One of the parts of K-Country that you can’t help but notice are the lakes. On other pages, we’ll describe K-Country’s natural lakes (there really aren’t that many big ones). Kananaskis’ biggest lakes, Spray Lake, the two Kananaskis Lakes and Barrier Lake, are all hydroelectric reservoirs.
A hydro reservoir
Barrier Lake is one of the main gateways to K-Country. Located entirely within Bow Valley Provincial Park, it is a main power generation facility on the Kananaskis River. The dam was constructed in 1947, and was the first ever TransAlta hydro plant run by remote control. Despite looking like a very large lake and being 5 km long, it’s narrow and has a rather small storage capacity for a hydroelectric reservoir. It is considered a “run-of-the-river” plant. That means it generates electricity using the natural flow of river water. It generates an average of 40,000 MWh of electricity per year – enough for 6,100 houses.
From many perspectives (including the one to the right from Heart Mountain’s summit), the reservoir just looks like a wide river. The lake is only 304 ha in size and stores just 24.8 million cubic meters of water. That makes it half as big as Upper Kananaskis Lake with just 20% of the storage. However, it supplies 6 times the power, since the “head” or drop from lake level to the canyon below is substantial.
It is not a deep lake; the deepest section is the old submerged canyon near the dam itself. The submerged canyon is not particularly wide, as you can see by simply looking downstream of the dam itself.
The chart to the right shows the average dam discharge through the year. The flood of 2013 affected the dam and power plant significantly. Here’s a link to a video of the water flowing through the spillway a few days after the worst of the rains. You can see even the access road to the hydro plant was washed away. TransAlta worked diligently through till late 2014 to get the plant restored.
A paddling paradise
It is the downstream section that makes this dam so impactful to some K-Country lovers. The Lower Kananaskis River (LKR) in Kananaskis Country is recognised as one of the premiere whitewater paddling locations in Southern Alberta.
The LKR is approximately ten kilometres long. In this short distance there are a variety of recreational facilities including:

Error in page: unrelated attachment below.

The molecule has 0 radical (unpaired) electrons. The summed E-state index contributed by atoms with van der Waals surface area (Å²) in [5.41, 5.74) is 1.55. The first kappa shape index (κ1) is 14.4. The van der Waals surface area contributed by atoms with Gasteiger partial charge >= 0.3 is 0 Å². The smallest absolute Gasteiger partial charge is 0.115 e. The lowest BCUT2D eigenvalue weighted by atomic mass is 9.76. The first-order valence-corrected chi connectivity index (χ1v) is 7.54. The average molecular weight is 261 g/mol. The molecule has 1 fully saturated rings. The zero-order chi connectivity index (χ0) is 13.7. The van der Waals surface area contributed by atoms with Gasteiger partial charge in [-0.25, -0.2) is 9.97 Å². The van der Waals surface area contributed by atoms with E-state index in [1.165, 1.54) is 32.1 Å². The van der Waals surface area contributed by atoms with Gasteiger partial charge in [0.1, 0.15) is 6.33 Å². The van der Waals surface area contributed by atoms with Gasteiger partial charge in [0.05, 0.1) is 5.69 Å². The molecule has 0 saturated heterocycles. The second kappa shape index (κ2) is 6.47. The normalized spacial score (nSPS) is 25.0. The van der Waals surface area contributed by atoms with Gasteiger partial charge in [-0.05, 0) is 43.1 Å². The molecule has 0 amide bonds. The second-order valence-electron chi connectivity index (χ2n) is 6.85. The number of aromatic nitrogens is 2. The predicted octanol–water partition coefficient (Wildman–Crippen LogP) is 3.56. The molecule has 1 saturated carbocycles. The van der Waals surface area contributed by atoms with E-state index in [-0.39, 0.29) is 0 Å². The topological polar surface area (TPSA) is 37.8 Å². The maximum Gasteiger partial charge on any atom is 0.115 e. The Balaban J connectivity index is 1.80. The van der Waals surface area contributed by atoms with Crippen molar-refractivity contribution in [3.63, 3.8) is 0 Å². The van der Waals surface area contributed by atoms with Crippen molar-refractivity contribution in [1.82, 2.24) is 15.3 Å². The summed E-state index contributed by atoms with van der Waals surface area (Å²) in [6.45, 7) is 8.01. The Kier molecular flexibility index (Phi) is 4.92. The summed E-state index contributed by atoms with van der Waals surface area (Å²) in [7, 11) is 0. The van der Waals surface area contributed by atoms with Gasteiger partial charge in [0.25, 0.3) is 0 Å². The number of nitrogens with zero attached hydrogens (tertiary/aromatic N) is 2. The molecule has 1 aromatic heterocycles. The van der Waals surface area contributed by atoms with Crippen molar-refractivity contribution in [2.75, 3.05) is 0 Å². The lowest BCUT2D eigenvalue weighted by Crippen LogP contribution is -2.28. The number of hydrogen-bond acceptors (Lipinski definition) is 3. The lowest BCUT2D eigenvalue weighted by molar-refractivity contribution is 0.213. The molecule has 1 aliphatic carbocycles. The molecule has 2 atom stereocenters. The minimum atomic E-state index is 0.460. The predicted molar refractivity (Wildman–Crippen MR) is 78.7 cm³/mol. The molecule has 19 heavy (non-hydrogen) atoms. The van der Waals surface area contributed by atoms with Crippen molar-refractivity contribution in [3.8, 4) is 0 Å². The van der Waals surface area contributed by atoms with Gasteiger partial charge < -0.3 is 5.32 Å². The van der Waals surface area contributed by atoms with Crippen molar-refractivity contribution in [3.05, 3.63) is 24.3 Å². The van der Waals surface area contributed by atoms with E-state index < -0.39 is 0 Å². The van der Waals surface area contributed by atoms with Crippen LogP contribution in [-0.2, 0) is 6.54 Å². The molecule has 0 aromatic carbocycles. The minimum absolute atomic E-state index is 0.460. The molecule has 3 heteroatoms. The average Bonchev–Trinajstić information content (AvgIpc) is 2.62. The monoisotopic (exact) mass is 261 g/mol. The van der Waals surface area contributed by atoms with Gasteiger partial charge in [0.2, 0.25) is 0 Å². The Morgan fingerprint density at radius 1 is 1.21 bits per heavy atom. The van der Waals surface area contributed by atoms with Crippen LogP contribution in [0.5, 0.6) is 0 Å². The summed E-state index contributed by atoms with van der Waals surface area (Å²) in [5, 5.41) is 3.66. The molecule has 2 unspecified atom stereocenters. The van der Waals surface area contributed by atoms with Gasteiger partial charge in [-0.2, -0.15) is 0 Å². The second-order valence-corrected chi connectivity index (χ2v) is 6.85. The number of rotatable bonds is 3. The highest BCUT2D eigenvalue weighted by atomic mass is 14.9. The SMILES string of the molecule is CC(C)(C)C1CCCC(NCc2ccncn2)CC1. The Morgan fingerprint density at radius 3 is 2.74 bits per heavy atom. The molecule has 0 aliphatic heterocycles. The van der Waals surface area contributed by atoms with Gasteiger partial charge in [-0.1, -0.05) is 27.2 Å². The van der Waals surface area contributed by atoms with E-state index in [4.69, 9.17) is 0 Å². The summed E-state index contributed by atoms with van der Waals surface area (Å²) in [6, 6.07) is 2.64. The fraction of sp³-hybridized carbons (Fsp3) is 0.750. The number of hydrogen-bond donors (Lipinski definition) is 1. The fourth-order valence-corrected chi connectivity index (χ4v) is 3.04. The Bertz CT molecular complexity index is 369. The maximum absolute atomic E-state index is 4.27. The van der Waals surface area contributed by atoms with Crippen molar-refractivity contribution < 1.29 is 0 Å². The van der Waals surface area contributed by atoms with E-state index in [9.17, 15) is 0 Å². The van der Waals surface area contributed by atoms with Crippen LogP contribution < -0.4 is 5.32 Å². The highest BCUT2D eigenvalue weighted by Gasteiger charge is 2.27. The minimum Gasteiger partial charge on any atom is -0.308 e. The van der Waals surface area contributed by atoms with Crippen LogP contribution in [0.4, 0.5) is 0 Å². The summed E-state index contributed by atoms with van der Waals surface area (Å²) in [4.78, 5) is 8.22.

- two launch- and two landing-sites,
- a world-class kayak slalom course,
- an array of river features (waves, eddies, and holes) and,
- an overnight group camping facility.
On this section of the LKR, you’ll find commercial guiding and instructional groups, clubs and organisations, educational teaching and military groups, river wave surfers and private recreational users. As well, management at the LKR also integrates the operating needs of TransAlta Utilities. Their principle interest is to regulate water flows for the generation of hydroelectric power. It is a space of special, successful integrated-use management.
As we write here, Barrier is home to sand dunes and long sand beaches. They are visible in the picture to the right. These sands are blown in from the alluvial fan flats at the south end of the lake. They collect in a wind eddy created by what is known locally as the Barrier Hill. At the Barrier Lake Day Use Area, there are boat launch ramps and access points to the sandy areas. This DUA saw substantial upgrades in 2020, and now features Kananaskis’ first “Connection Walk”.
The Barrier Dam DUA area is also popular with water lovers. Usually in the hottest part of the summer, the lake level isn’t very high. This creates vast lake bottom flats near the dam where people like to set up some shade tents and go swimming.
The lake has a fair population of brown trout and mountain whitefish, and they can readily move upstream gaining access to spawning areas. However, lake and river level variations and the resulting impact of vegetation and insect life near shore generally restrict growth rates of both fish. Barrier is regularly stocked with rainbow trout, and is popular with fishing, though not generally from the shoreline.
Find out about some other Kananaskis Special Places here!